“Now I’m standing on the floor. My head seems to be separated from my body (there is no neck). It’s not connected to whatever. The head feels as if consisting of a swarm of particles, drifting apart horizontally in all directions around. When it is needed to focus, I grab these particles together, hoping they will fit in the right places again. When I have the feeling I don’t get them collected in the right positions again, I am faced with difficulties in balance, coordination, and talking.
Do you know the meaning of:
– having no neck
– a head that has no connection
– a head consisting of a swarm of particles, drifting apart“
Addendum: “this morning I realized it’s not my head that’s apart from my body, my brains are able to move away and back the way I wrote above.”
When analysing metaphors it can be very easy to miss the obvious cues and focus on the more esoteric aspects. The first thing that catches my attention is the opening descriptor, “I’m standing on the floor.” It is important to notice what is missing here – context. I ought to also point out that prefix of the word “now”.
Part of me would want to ask the Clean Language question of, “…and then what happens?” but that would take us into a different area of exploration.
So it sounds like the person is grounded, but she doesn’t know where she stands. Either that or she does not care to tell us where she stands. As a result, how can we know where she stands relative to us, or where we may stand relative to her?
This is an issue about relationships and relating. So, if I were seeing her face-to-face as a client I’d need to be watching for subtle clues as to the type of relationship she is trying to create and match this against the context of the relationship we’d actually be having.
A really obvious example of the kind of thing is the patient who thinks of his cardiac surgeon as his friend and calls him “mate” in front of the assembled entourage during a ward round. There’s an obvious mismatch between context and outward relating from the patient. The surgeon may or may not reciprocate.
In less obvious situations we may get some very subtle signs that are easy to miss. For example, in some family gatherings the family members make lots of upbeat and positive noises to each other and as a result, everyone is satisfied that this is a functional family. But in that upbeat noise, there may be no meaningful communication expressed whatsoever. Any attempt to pass meaningful communication is matched with tension and discomfort.
As a result, the family all tacitly and non-verbally agree to collectively only exchange upbeat noises in order to keep one another at a safe emotional distance. Yet the family narrative is, “we are a very close and happy family” which is collectively agreed upon, yet individually disputed by almost every family member when in private.
This would be easily missed by any casual observer, which is why what-is-not-communicated can be as important as what-is-communicated.
The next thing that stands out for me is that of strategy. Grabbing at particles to try and put them back in their place. There’s a thing about moving particles, in that they tend to be very difficult to grab. Even if they could be grabbed, getting a whole swarm of them back to where they began seems like an impossible task.
So I am left wondering about the wisdom of such an endeavour, some might say it’s a little bit of a brainless thing to do. Yet the failure to do so is met with some unpleasant physiological responses.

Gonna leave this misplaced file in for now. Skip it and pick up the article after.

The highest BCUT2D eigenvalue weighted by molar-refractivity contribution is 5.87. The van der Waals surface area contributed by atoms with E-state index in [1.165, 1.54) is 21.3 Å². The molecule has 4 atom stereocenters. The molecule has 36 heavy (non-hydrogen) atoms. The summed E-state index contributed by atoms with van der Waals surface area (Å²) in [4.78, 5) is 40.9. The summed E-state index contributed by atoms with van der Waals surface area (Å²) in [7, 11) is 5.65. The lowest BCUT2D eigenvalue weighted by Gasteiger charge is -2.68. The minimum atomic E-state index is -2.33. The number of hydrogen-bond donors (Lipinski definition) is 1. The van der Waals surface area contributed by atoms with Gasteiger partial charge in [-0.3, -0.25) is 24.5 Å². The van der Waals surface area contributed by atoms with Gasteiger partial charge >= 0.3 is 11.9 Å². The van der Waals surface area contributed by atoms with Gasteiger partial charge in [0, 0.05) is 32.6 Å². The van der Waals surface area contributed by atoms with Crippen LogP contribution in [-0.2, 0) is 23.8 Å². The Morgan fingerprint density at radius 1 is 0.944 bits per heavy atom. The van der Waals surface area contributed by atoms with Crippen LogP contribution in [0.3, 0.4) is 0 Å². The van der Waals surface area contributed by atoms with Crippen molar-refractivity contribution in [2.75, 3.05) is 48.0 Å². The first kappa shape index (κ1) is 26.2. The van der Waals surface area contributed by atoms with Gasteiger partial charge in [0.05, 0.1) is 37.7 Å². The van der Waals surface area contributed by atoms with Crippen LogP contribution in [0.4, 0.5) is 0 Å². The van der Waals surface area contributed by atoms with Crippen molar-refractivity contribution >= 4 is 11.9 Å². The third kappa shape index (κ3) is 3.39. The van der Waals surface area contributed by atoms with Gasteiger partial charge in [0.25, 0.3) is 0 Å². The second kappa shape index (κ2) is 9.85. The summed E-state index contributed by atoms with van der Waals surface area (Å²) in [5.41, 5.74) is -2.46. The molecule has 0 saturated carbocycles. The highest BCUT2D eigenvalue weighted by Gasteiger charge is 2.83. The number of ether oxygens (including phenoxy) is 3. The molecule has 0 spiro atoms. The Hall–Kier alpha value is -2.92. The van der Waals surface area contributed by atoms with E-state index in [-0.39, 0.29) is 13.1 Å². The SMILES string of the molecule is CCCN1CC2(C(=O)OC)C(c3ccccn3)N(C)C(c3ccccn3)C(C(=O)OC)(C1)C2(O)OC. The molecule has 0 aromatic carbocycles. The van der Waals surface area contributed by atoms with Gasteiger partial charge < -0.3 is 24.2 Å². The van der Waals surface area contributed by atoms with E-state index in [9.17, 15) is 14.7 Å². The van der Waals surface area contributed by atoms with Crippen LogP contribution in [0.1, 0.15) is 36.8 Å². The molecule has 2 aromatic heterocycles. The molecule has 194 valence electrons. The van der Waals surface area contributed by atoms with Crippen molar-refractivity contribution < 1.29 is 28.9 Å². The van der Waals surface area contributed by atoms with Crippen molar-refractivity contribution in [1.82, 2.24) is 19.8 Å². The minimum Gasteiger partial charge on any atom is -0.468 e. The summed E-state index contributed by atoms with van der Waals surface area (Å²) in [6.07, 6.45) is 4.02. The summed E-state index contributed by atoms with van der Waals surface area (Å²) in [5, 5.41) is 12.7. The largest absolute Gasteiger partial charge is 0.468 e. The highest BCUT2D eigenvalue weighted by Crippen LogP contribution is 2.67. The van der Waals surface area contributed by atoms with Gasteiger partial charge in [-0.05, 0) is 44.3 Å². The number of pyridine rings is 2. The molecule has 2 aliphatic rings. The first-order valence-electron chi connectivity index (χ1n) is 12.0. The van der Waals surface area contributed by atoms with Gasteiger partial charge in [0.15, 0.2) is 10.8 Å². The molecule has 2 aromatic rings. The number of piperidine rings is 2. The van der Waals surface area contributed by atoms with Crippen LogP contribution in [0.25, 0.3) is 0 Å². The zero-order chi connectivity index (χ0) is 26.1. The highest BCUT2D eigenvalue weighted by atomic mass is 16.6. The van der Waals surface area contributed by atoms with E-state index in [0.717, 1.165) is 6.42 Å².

Even if they could be grabbed, getting a whole swarm of them back to where they began seems like an impossible task. So I am left wondering about the wisdom of such an endeavour, some might say it’s a little bit of a brainless thing to do. Yet the failure to do so is met with some unpleasant physiological responses.
So this brings us to some possible boundary violations of metaphor. Clearly, her brains do not swarm about like particles, her head is not disconnected from her body, and having met the speaker of the metaphor, I can confirm she really does possess a neck.
Thus we have a boundary violation of associated identity – “I see myself…”
So I ask myself, how does she see herself? What does she see?
She sees herself as detached, her brain/mind/self in tiny pieces that don’t fit together. No matter how she tries, she (her self) doesn’t fit in. This lack of fit affects her good standing and her communication.
What we can be sure with such a boundary violation category is that how she sees herself may mismatch how others see her.
So, what we have so far is:
– she is grounded
– she doesn’t know, or fails to communicate, where she stands
– she sees herself as basically brainless
– she is not her true self
– I don’t know how to relate to her
– she relates to herself by trying to grasp ahold of her parts of herself to put herself back into the right place
And all this happens why? Because she needs to focus.
Yet focussing is what we do with our eyes. Sometimes we need to look closely at our thoughts, so we bring them into focus. This is a relationship between how we see and the distance of what we look at.
So, back to that first line again, “Now I’m standing on the floor.”
Now we can consider this line with a different set of filters, we can take a closer look at it. Personally, I’d meta-model with, “So what? Why should **I** care that you are standing on the floor?” and really insist on an answer and a discussion about it. This would both begin to open up the unspoken context, but also enable me to begin to rationalise my own relationship to all this.